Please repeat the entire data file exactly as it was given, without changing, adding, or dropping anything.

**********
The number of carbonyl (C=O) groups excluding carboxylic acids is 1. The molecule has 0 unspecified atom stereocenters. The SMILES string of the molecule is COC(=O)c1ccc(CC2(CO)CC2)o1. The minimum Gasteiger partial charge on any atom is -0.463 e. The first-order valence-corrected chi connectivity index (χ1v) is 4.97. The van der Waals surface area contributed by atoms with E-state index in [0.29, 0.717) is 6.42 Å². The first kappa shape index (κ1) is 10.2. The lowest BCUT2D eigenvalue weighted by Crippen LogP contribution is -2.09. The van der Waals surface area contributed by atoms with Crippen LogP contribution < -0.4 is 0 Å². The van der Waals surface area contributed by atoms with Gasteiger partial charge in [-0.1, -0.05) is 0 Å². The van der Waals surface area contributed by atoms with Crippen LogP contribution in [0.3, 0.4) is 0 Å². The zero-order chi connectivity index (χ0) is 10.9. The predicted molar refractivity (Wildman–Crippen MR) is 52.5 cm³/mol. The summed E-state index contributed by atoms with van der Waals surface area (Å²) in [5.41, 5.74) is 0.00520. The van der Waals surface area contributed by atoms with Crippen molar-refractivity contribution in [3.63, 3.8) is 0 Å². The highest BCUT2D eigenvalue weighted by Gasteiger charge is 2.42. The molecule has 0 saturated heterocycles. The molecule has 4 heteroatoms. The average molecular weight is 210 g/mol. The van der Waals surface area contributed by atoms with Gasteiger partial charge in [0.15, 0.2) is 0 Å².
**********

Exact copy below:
The number of carbonyl (C=O) groups excluding carboxylic acids is 1. The molecule has 0 unspecified atom stereocenters. The SMILES string of the molecule is COC(=O)c1ccc(CC2(CO)CC2)o1. The minimum Gasteiger partial charge on any atom is -0.463 e. The first-order valence-corrected chi connectivity index (χ1v) is 4.97. The van der Waals surface area contributed by atoms with E-state index in [0.29, 0.717) is 6.42 Å². The first kappa shape index (κ1) is 10.2. The lowest BCUT2D eigenvalue weighted by Crippen LogP contribution is -2.09. The van der Waals surface area contributed by atoms with Crippen LogP contribution < -0.4 is 0 Å². The van der Waals surface area contributed by atoms with Gasteiger partial charge in [-0.1, -0.05) is 0 Å². The van der Waals surface area contributed by atoms with Crippen LogP contribution in [0.3, 0.4) is 0 Å². The zero-order chi connectivity index (χ0) is 10.9. The predicted molar refractivity (Wildman–Crippen MR) is 52.5 cm³/mol. The summed E-state index contributed by atoms with van der Waals surface area (Å²) in [5.41, 5.74) is 0.00520. The van der Waals surface area contributed by atoms with Crippen molar-refractivity contribution in [3.63, 3.8) is 0 Å². The highest BCUT2D eigenvalue weighted by Gasteiger charge is 2.42. The molecule has 0 saturated heterocycles. The molecule has 4 heteroatoms. The average molecular weight is 210 g/mol. The van der Waals surface area contributed by atoms with Gasteiger partial charge in [0.15, 0.2) is 0 Å².